To the left is the original Painter digital pencil sketch that I created as my guide for painting the final piece.

What Would You Choose?

Chronicle Books, publisher of many wonderful Art, Photography, Travel, Children's, Food and other types of great books, is sponsoring a contest.  The prize is a list of books that you choose, worth up to $500.00 To enter, one has to post a list of the Chronicle Books that you would choose if you won a $500.00 shopping spree.  Anyone who then comments on the posting is also automatically entered to win. Below is my list, if you would like a chance to win, just leave a short comment.
Many of these books I've browsed through in stores and have had on my wish list for a long time. They have been chosen because, not only are they all really cool books, but because these are the types of books from which I gain inspiration for my own art work. I'm keeping my fingers crossed that I win this list. Once again, if you'd like a chance at winning, just leave a comment on this blog.

You can also check out the other participating blogs by going to the Haul-idays page and clicking on the blog links. Comment on other people's blogs for more chances to win!  Good luck to everyone!

Thursday, November 11, 2010

Pen and Ink - Digital Style Part 5, Reunion with Cooroo

November 15th will be the first year anniversary of starting this blog, and this post, that you're now reading, happens to be my 90th entry. When I started it, I had no idea whether or not I'd be able to keep it going or if I'd be able to find enough to write about. Participating in the "Illustration Friday" challenges has provided me with quite a few entries and for the rest I've either written about favorite children's book illustrators or posted examples of my own work. This will be another of those posts featuring one of my new pieces, with information on how I developed the piece.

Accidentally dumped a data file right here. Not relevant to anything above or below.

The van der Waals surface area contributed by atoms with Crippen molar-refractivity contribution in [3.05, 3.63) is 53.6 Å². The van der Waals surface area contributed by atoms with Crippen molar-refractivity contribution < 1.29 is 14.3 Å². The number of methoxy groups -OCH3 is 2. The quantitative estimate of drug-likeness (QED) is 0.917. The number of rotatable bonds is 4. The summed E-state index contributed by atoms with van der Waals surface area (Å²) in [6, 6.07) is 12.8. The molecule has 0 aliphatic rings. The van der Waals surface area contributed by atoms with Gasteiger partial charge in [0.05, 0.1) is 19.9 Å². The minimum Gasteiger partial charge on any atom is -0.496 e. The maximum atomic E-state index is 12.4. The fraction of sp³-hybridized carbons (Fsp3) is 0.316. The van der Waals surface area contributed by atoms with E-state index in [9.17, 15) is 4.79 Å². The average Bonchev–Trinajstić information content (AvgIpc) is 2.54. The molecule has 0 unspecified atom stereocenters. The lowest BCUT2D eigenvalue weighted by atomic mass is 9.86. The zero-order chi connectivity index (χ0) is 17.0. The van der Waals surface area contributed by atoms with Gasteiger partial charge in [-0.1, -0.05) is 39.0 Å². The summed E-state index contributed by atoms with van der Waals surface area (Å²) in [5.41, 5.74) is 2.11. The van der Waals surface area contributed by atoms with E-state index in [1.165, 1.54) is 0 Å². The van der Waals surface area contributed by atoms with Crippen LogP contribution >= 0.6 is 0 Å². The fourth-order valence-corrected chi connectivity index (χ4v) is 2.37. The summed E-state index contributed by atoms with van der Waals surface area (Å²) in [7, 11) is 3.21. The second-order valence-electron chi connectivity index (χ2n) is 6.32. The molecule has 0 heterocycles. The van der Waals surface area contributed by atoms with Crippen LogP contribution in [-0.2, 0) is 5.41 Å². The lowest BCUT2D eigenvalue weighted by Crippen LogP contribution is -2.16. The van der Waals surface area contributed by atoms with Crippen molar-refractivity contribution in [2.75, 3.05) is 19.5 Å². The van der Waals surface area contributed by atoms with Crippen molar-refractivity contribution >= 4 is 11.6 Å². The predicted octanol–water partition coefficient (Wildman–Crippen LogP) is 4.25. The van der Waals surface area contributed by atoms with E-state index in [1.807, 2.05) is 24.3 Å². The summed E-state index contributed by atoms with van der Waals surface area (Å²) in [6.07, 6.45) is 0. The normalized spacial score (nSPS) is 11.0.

For those of you who've been following this blog, you may remember my previous entries where I've featured some digital pen and ink work that I did based on my interpretations of scenes from the children's book "The Hounds of the Morrigan," by Pat O'Shea.

The scene that I chose for this illustration comes toward the end of the book, when the children are reunited with the fox Cooroo, who helped them in their adventures, only now they have to win Cooroo's trust back, since after their return from the land of fairy, he no longer remembers them. Here is the passage from the book: "And from time to time they would both meet a dog-fox; the same one every time, they were sure. He would stand and let them come quite close before walking away. They knew that he was not afraid of them at all. Every now and then he would stand still for a long time, and they would all three look at each other with puzzlement and affection and feelings of knowing that could not be explained by the children. If ever they went on a picnic, he would appear. They would throw food near him which he accepted and ate with perfect ease. On winter days, they particularly went for his sake and he was always waiting for them. In time, to their delight, they found that he trusted them enough to eat the food from their hands and even let Brigit stroke him."

Here is an early stage of the image where you can see the layer with the digital pencil sketch. I've also begun to ink in one tree, which I had on its own separate layer. The great thing about working digitally is that you can have different elements of the drawing on their own layers, which makes it very easy to move them around. In this case, I eventually ended up reversing this tree by horizontally flipping it and then decided to move it to the right side of the image.

Here you can see the tree in its new position on the right side of the image. I have also added a stone wall, and in the sky, a sun and some clouds. Plus, I moved the fox a little closer to the children and added another tree on the left.